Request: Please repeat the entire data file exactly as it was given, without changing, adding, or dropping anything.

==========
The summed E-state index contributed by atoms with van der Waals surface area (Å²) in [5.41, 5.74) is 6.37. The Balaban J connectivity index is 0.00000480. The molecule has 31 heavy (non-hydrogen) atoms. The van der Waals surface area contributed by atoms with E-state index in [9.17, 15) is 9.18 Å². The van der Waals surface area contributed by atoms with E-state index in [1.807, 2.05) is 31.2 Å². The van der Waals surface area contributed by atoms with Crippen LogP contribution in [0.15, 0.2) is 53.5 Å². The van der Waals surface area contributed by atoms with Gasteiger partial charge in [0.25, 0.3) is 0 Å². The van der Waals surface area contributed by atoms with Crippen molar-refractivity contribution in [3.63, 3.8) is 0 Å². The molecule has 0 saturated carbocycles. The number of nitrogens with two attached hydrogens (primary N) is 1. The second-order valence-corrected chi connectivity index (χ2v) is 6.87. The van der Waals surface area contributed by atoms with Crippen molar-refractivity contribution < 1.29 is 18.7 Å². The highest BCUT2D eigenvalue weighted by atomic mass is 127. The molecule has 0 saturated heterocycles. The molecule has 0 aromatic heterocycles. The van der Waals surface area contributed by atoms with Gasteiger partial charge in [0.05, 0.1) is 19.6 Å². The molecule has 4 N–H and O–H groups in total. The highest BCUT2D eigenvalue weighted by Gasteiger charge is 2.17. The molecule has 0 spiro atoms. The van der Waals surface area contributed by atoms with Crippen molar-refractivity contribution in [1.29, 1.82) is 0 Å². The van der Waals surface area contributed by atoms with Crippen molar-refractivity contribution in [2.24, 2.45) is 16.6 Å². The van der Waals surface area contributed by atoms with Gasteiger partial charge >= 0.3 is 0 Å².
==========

The summed E-state index contributed by atoms with van der Waals surface area (Å²) in [5.41, 5.74) is 6.37. The Balaban J connectivity index is 0.00000480. The molecule has 31 heavy (non-hydrogen) atoms. The van der Waals surface area contributed by atoms with E-state index in [9.17, 15) is 9.18 Å². The van der Waals surface area contributed by atoms with E-state index in [1.807, 2.05) is 31.2 Å². The van der Waals surface area contributed by atoms with Crippen LogP contribution in [0.15, 0.2) is 53.5 Å². The van der Waals surface area contributed by atoms with Gasteiger partial charge in [0.25, 0.3) is 0 Å². The van der Waals surface area contributed by atoms with Crippen molar-refractivity contribution in [3.63, 3.8) is 0 Å². The molecule has 0 saturated carbocycles. The number of nitrogens with two attached hydrogens (primary N) is 1. The second-order valence-corrected chi connectivity index (χ2v) is 6.87. The van der Waals surface area contributed by atoms with Crippen molar-refractivity contribution < 1.29 is 18.7 Å². The highest BCUT2D eigenvalue weighted by atomic mass is 127. The molecule has 0 saturated heterocycles. The molecule has 0 aromatic heterocycles. The van der Waals surface area contributed by atoms with Gasteiger partial charge in [0.05, 0.1) is 19.6 Å². The molecule has 4 N–H and O–H groups in total. The highest BCUT2D eigenvalue weighted by Gasteiger charge is 2.17. The molecule has 0 spiro atoms. The van der Waals surface area contributed by atoms with Crippen molar-refractivity contribution in [1.29, 1.82) is 0 Å². The van der Waals surface area contributed by atoms with Crippen molar-refractivity contribution in [2.24, 2.45) is 16.6 Å². The van der Waals surface area contributed by atoms with Gasteiger partial charge >= 0.3 is 0 Å².